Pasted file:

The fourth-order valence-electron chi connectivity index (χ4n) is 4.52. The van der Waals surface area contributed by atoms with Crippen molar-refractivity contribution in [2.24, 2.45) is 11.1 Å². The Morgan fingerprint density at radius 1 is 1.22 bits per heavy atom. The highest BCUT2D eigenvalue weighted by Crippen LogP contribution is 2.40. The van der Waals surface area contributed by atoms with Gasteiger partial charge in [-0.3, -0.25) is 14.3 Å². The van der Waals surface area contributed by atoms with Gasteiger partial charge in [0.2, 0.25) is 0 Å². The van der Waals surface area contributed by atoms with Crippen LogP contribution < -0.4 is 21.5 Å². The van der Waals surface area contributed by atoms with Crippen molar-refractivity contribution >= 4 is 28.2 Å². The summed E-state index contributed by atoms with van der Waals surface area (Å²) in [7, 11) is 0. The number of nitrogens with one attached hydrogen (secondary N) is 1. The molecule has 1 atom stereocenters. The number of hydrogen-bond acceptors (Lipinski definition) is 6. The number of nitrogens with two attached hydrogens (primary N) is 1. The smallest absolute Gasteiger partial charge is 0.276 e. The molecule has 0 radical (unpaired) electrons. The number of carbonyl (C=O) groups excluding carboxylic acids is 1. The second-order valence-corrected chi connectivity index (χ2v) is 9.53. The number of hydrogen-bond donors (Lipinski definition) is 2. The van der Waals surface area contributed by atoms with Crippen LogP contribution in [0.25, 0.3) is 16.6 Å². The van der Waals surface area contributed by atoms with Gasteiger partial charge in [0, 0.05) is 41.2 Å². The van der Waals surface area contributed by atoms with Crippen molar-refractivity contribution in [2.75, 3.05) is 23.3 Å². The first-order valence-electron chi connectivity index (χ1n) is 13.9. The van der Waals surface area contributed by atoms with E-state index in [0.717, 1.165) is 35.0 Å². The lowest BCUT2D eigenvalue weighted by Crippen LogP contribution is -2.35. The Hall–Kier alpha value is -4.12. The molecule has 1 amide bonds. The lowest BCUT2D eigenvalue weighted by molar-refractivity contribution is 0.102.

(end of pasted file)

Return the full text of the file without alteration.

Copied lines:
The fourth-order valence-electron chi connectivity index (χ4n) is 4.52. The van der Waals surface area contributed by atoms with Crippen molar-refractivity contribution in [2.24, 2.45) is 11.1 Å². The Morgan fingerprint density at radius 1 is 1.22 bits per heavy atom. The highest BCUT2D eigenvalue weighted by Crippen LogP contribution is 2.40. The van der Waals surface area contributed by atoms with Gasteiger partial charge in [-0.3, -0.25) is 14.3 Å². The van der Waals surface area contributed by atoms with Gasteiger partial charge in [0.2, 0.25) is 0 Å². The van der Waals surface area contributed by atoms with Crippen LogP contribution < -0.4 is 21.5 Å². The van der Waals surface area contributed by atoms with Crippen molar-refractivity contribution >= 4 is 28.2 Å². The summed E-state index contributed by atoms with van der Waals surface area (Å²) in [7, 11) is 0. The number of nitrogens with one attached hydrogen (secondary N) is 1. The molecule has 1 atom stereocenters. The number of hydrogen-bond acceptors (Lipinski definition) is 6. The number of nitrogens with two attached hydrogens (primary N) is 1. The smallest absolute Gasteiger partial charge is 0.276 e. The molecule has 0 radical (unpaired) electrons. The number of carbonyl (C=O) groups excluding carboxylic acids is 1. The second-order valence-corrected chi connectivity index (χ2v) is 9.53. The number of hydrogen-bond donors (Lipinski definition) is 2. The van der Waals surface area contributed by atoms with Crippen LogP contribution in [0.25, 0.3) is 16.6 Å². The van der Waals surface area contributed by atoms with Gasteiger partial charge in [0, 0.05) is 41.2 Å². The van der Waals surface area contributed by atoms with Crippen molar-refractivity contribution in [2.75, 3.05) is 23.3 Å². The first-order valence-electron chi connectivity index (χ1n) is 13.9. The van der Waals surface area contributed by atoms with E-state index in [0.717, 1.165) is 35.0 Å². The lowest BCUT2D eigenvalue weighted by Crippen LogP contribution is -2.35. The Hall–Kier alpha value is -4.12. The molecule has 1 amide bonds. The lowest BCUT2D eigenvalue weighted by molar-refractivity contribution is 0.102.